· 2. Use white noise. If the noise is not too loud but is irregular (which is what drives into our brain for us sensitive slepers) then the simplest approach is to use white noise to drown out the noise in a steady hum.
If you can’t get access to earplugs then presumably buying a white noise machine is off the agenda, but in a pinch, you can use a radio or tv set to a dead channel or there are many phone apps which fulfill the same purpose.
I have ‘Sleep Fan’ downloaded onto my iphone and it does the job perfectly well.
· 3. Address the source of the noise. Not the answer anyone likes to hear but probably the most effective strategy in many cases. The first thing to bear in mind is that having a conversation with someone who is making noise is worth the effort.
Your choice is to torture yourself trying and failing to sleep while being constantly annoyed and resenting the indiviual(s) who are causing the noise. Or… get out of bed, put some clothes on and politely explain the situation. Guess which one is easier?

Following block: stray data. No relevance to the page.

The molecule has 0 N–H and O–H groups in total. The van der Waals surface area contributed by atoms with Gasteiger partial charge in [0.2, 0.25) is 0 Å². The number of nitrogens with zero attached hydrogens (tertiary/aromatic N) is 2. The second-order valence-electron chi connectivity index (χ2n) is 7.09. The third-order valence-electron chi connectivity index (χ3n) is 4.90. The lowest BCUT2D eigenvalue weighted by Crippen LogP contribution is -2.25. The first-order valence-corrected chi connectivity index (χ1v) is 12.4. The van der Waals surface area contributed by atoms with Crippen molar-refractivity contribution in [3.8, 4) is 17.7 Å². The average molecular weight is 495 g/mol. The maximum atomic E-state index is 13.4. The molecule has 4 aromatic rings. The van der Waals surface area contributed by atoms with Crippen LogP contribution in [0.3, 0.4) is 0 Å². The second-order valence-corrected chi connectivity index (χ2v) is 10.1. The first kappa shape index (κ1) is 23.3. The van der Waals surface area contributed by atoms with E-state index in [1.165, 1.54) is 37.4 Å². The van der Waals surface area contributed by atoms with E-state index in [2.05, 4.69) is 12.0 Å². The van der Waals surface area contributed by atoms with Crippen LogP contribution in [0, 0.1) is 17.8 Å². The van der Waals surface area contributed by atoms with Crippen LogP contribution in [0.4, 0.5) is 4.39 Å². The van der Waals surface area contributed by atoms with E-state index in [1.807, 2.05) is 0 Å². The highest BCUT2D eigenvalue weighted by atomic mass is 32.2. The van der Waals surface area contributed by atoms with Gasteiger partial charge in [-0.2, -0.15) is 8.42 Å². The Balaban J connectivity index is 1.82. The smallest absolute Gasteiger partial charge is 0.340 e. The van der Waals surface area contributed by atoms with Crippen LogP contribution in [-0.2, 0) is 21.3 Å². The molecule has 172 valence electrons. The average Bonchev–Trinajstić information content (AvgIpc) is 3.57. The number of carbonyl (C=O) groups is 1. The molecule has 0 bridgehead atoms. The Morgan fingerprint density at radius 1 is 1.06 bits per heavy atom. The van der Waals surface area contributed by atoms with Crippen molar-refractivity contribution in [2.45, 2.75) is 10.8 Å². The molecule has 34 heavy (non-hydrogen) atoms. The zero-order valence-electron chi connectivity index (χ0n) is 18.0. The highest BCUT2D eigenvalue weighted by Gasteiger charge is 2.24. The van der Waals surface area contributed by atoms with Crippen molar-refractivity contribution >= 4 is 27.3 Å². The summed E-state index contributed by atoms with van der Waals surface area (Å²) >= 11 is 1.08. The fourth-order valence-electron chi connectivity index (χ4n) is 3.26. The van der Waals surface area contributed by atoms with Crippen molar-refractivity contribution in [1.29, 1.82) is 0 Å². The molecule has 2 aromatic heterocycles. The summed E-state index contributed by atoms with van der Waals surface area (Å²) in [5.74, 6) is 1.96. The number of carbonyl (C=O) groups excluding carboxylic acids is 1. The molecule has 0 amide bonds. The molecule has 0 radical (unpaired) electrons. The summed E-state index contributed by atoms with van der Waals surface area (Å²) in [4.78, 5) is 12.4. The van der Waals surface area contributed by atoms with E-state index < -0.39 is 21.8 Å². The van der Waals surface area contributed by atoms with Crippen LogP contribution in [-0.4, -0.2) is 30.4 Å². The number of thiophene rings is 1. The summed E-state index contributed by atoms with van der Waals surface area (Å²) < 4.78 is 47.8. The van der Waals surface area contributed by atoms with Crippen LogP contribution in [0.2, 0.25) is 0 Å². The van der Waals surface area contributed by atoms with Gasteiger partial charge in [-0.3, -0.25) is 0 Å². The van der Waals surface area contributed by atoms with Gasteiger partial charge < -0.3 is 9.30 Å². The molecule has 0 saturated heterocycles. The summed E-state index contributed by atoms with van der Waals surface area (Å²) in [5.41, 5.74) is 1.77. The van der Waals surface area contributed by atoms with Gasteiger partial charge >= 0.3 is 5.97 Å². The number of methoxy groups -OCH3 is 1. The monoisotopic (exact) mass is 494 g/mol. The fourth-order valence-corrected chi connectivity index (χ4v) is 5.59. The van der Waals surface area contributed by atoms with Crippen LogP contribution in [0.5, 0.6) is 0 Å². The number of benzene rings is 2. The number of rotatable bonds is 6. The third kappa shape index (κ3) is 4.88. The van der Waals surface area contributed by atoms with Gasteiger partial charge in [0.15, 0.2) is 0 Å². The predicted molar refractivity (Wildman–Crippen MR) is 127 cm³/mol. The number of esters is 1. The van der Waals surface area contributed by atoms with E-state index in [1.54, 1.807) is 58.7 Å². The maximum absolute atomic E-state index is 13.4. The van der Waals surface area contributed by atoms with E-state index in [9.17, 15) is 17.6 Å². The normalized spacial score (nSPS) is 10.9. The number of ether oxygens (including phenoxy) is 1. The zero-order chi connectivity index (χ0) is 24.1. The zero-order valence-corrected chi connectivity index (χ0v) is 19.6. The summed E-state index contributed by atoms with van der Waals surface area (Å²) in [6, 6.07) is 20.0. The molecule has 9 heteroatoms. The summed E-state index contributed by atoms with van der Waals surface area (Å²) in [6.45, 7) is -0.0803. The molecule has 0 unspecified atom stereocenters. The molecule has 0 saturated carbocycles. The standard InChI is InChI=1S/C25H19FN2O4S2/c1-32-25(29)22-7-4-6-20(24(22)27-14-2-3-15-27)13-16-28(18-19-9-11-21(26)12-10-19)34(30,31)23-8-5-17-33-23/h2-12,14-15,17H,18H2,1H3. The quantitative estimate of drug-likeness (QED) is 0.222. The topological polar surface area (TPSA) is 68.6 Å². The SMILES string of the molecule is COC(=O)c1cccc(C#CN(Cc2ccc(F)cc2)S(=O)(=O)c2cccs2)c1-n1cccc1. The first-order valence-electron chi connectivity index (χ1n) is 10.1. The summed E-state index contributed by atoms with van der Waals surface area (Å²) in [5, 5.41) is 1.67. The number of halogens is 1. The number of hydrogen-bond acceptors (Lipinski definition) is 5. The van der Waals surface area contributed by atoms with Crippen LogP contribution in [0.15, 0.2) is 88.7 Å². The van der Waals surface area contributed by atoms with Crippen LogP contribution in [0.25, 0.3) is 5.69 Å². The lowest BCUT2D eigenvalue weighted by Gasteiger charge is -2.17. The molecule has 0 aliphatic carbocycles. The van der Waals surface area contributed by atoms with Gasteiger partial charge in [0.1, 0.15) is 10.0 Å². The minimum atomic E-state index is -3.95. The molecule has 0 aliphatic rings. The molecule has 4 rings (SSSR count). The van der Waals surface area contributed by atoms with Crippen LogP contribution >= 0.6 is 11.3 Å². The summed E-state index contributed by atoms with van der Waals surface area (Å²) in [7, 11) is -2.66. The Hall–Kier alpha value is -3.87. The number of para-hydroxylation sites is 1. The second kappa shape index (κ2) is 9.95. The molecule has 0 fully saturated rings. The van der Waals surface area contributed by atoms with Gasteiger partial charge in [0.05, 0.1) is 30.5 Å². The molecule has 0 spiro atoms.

· 4. Stay up and accept the lack of sleep. There are times when you just can’t do anything. My apartment is pretty good for noise generally but it’s in the middle of a busy city and sometimes on a Friday and Saturday night, the TV studio across the road will have some bizarre outside party which will play music until 1 or 2 am.
The music, naturally, finds its way through my windows and into my sleeping space. It’s too loud for earplugs or white noise. I don’t even know if that’s legal to be honest but when it happens the best course of action is to just get up and do something productive for an hour or two.
I’ll feel a lot better having read a book or done some studying and I won’t mind missing an hour or two’s sleep. If you get up and just watch youtube videos you’ll just get annoyed.